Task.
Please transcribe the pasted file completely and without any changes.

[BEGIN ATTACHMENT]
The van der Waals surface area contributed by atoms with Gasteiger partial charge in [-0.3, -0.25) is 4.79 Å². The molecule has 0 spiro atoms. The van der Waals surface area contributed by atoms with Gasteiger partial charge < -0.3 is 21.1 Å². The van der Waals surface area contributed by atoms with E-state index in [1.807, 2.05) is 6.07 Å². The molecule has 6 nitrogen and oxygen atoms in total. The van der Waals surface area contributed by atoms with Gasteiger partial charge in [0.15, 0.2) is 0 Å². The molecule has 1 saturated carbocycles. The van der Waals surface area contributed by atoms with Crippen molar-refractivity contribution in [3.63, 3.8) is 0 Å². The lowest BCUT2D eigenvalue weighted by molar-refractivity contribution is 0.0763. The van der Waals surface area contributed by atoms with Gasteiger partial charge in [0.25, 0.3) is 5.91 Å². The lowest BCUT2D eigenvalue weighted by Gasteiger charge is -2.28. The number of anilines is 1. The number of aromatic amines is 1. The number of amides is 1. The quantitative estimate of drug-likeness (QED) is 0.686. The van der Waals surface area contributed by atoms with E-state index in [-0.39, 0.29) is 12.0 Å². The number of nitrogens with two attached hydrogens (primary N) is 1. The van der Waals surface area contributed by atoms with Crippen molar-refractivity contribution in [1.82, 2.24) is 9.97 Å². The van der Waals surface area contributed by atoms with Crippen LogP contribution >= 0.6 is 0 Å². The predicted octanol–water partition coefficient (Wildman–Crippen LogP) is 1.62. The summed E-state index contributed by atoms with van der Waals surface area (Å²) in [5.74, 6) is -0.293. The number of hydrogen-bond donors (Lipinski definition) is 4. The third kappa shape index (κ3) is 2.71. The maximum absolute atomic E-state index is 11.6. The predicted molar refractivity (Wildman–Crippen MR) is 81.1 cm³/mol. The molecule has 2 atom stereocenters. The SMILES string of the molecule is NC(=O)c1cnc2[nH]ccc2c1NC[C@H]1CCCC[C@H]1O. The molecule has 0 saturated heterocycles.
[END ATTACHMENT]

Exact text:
The van der Waals surface area contributed by atoms with Gasteiger partial charge in [-0.3, -0.25) is 4.79 Å². The molecule has 0 spiro atoms. The van der Waals surface area contributed by atoms with Gasteiger partial charge < -0.3 is 21.1 Å². The van der Waals surface area contributed by atoms with E-state index in [1.807, 2.05) is 6.07 Å². The molecule has 6 nitrogen and oxygen atoms in total. The van der Waals surface area contributed by atoms with Gasteiger partial charge in [0.15, 0.2) is 0 Å². The molecule has 1 saturated carbocycles. The van der Waals surface area contributed by atoms with Crippen molar-refractivity contribution in [3.63, 3.8) is 0 Å². The lowest BCUT2D eigenvalue weighted by molar-refractivity contribution is 0.0763. The van der Waals surface area contributed by atoms with Gasteiger partial charge in [0.25, 0.3) is 5.91 Å². The lowest BCUT2D eigenvalue weighted by Gasteiger charge is -2.28. The number of anilines is 1. The number of aromatic amines is 1. The number of amides is 1. The quantitative estimate of drug-likeness (QED) is 0.686. The van der Waals surface area contributed by atoms with E-state index in [-0.39, 0.29) is 12.0 Å². The number of nitrogens with two attached hydrogens (primary N) is 1. The van der Waals surface area contributed by atoms with Crippen molar-refractivity contribution in [1.82, 2.24) is 9.97 Å². The van der Waals surface area contributed by atoms with Crippen LogP contribution >= 0.6 is 0 Å². The predicted octanol–water partition coefficient (Wildman–Crippen LogP) is 1.62. The summed E-state index contributed by atoms with van der Waals surface area (Å²) in [5.74, 6) is -0.293. The number of hydrogen-bond donors (Lipinski definition) is 4. The third kappa shape index (κ3) is 2.71. The maximum absolute atomic E-state index is 11.6. The predicted molar refractivity (Wildman–Crippen MR) is 81.1 cm³/mol. The molecule has 2 atom stereocenters. The SMILES string of the molecule is NC(=O)c1cnc2[nH]ccc2c1NC[C@H]1CCCC[C@H]1O. The molecule has 0 saturated heterocycles.